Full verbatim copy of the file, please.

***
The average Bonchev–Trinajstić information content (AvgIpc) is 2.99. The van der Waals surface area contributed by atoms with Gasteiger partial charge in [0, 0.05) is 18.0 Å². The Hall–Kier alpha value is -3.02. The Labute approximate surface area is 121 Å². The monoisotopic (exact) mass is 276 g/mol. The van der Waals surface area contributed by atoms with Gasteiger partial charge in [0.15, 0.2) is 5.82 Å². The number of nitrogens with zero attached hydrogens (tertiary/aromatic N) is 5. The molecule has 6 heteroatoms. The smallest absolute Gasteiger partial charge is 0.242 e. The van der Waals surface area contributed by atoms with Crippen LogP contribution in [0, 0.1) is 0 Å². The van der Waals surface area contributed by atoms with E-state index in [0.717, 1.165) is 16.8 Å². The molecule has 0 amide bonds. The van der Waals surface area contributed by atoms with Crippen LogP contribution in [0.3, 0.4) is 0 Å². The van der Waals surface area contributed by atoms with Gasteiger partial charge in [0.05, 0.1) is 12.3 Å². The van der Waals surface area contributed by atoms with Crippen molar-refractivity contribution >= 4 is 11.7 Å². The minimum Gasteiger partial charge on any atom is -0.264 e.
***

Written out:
The average Bonchev–Trinajstić information content (AvgIpc) is 2.99. The van der Waals surface area contributed by atoms with Gasteiger partial charge in [0, 0.05) is 18.0 Å². The Hall–Kier alpha value is -3.02. The Labute approximate surface area is 121 Å². The monoisotopic (exact) mass is 276 g/mol. The van der Waals surface area contributed by atoms with Gasteiger partial charge in [0.15, 0.2) is 5.82 Å². The number of nitrogens with zero attached hydrogens (tertiary/aromatic N) is 5. The molecule has 6 heteroatoms. The smallest absolute Gasteiger partial charge is 0.242 e. The van der Waals surface area contributed by atoms with Crippen LogP contribution in [0, 0.1) is 0 Å². The van der Waals surface area contributed by atoms with E-state index in [0.717, 1.165) is 16.8 Å². The molecule has 0 amide bonds. The van der Waals surface area contributed by atoms with Crippen LogP contribution in [0.3, 0.4) is 0 Å². The van der Waals surface area contributed by atoms with Gasteiger partial charge in [0.05, 0.1) is 12.3 Å². The van der Waals surface area contributed by atoms with Crippen molar-refractivity contribution >= 4 is 11.7 Å². The minimum Gasteiger partial charge on any atom is -0.264 e.